Sit back all week, dear readers, while we collaborate (drink) on a Boston-centric, developmentally-appropriate (drink) train wreck (drink).
Goldstein Gone Wild begins with Conrad Harper, a Harvard trustee. Former, that is. He quit. The New York Times has Harper ticked off about a proposed 3% raise for embattled President Larry Summers.
Just 3%? Heck, even GGW gets that much each year. Too bad Summers can’t just cross the Charles River and line up Hub Mayor Thomas Menino as his boss. As the Boston Globe reports, the Mayor doles out hefty raises for everyone. Check out the teacher salary growth: the average Boston teacher now reels in over $69,000 per year. That’s more than every nearby suburb.
And in return for his largesse, what has Menino received? Merit pay? Um, no. How about teachers agreeing to additional training that their principals believe will help improve student achievement? Not exactly. (Click and scroll for a Talmudic discussion on how teachers are counseled to avoid training).
Okay, well at least will the Boston Teachers Union support the well-regarded Superintendent and its own teachers, who want to create more win-win (for students and teachers), high-performing pilot schools?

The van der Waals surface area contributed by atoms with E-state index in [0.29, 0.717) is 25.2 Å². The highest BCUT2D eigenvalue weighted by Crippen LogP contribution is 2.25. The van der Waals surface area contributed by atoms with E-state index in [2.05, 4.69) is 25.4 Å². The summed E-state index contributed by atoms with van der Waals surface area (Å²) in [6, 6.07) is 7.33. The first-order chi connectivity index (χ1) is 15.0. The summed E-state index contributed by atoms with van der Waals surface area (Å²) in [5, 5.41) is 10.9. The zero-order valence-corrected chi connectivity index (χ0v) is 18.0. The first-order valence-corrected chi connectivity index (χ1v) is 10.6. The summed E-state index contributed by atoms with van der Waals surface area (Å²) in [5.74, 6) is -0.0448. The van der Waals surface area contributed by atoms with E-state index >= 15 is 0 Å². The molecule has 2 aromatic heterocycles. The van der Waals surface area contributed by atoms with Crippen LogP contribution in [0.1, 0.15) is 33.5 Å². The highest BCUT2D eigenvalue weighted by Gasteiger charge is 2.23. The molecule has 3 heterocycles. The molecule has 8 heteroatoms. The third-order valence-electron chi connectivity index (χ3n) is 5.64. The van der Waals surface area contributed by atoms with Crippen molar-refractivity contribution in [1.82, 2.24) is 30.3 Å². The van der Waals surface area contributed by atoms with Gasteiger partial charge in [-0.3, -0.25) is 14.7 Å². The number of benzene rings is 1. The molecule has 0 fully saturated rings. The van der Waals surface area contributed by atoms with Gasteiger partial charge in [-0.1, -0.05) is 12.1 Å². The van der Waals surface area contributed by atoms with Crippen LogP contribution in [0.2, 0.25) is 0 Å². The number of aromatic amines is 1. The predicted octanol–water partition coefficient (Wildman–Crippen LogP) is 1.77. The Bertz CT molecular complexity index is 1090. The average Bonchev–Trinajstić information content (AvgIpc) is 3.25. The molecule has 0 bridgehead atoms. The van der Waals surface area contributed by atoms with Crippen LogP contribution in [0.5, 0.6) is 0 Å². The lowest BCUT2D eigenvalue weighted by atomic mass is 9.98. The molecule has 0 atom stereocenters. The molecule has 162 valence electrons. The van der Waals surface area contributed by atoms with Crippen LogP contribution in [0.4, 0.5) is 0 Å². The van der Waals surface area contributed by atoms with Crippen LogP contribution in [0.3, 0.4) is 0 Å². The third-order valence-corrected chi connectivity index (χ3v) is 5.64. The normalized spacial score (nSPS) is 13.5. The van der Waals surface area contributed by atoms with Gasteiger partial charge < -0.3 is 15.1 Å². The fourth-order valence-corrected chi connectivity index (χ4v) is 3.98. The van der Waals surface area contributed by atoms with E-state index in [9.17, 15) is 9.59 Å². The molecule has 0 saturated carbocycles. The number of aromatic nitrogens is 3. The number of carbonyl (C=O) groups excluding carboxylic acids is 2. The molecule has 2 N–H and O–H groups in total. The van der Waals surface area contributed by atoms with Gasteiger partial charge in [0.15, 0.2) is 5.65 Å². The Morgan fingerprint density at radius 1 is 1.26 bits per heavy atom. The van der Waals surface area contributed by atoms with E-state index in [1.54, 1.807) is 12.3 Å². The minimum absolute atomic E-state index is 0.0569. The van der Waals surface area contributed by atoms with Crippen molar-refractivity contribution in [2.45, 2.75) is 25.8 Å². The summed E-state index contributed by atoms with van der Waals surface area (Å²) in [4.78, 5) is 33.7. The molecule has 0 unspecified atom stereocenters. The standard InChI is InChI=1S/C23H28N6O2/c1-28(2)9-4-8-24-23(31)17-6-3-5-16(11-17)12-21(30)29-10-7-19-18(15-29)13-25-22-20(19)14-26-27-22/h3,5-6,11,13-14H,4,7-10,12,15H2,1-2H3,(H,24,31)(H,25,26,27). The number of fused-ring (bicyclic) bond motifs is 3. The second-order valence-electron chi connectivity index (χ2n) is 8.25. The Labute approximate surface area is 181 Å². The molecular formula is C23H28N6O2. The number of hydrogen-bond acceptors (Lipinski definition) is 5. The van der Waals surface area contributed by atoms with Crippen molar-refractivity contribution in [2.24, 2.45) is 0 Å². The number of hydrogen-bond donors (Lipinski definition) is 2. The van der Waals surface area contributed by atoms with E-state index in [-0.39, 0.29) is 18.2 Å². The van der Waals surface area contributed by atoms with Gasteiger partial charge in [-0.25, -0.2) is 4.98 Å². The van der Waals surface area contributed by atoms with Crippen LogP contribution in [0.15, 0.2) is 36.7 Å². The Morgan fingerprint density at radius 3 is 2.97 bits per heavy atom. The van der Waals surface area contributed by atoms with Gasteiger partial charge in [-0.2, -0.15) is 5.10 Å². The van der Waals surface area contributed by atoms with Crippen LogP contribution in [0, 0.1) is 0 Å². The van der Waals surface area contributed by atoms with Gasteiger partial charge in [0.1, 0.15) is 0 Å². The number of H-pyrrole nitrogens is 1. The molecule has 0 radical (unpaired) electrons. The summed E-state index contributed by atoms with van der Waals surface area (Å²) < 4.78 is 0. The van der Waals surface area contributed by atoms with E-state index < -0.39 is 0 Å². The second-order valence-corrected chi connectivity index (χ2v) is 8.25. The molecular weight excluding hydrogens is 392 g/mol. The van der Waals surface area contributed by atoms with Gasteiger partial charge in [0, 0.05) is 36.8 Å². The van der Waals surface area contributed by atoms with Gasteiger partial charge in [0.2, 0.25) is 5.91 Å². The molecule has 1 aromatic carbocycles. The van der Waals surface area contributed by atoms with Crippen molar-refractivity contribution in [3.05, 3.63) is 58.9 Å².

EdWeek reports the opposite: the BTU is killing the pilot schools movement. These popular quasi-charter schools are autonomous, small, and funded on a per-student basis. Teachers waive union work rules and participate in decision-making.
Yet the BTU has overruled its own teachers who want more of these schools. Their argument is that the teachers who choose to work at schools where they can stay late to help failing kids (stuck in inter-generational poverty, no big deal) jeopardize the teachers who want to hit the parking lot at 1:40pm. What does the BTU want?
Another raise (in the form of overtime).
Which brings us back to Mr. Harper. “In my judgment, [Summers] 2004-05 conduct, implicating, as it does, profound issues of temperament and judgment, merits no increase whatever.”
Summers’ Shot Heard Round The World – that women may have “what I would call different availability of aptitude at the high end” in science – had already led to a $50 million “settlement” of sorts, for a new initiative to bolster every level of the pipeline for Harvard female scientists.
And while the move was a big step towards campus detente (the issue is not just the sciences, by the way, only 13% of Harvard’s tenured professors are women), Harper remained dissatisfied.
Fair enough. No 3% soup for you.
Naturally, Harper’s own law firm, the eminent, white-shoe Simpson Thacher in New York City, has a much better track record when it comes to creating family-friendly partner tracks for women.
Although…what’s this?…I may be miscalculating, but isn’t 20 female Simpson Thacher partners out of 158…exactly 13%?
– Guest blogger Michael Goldstein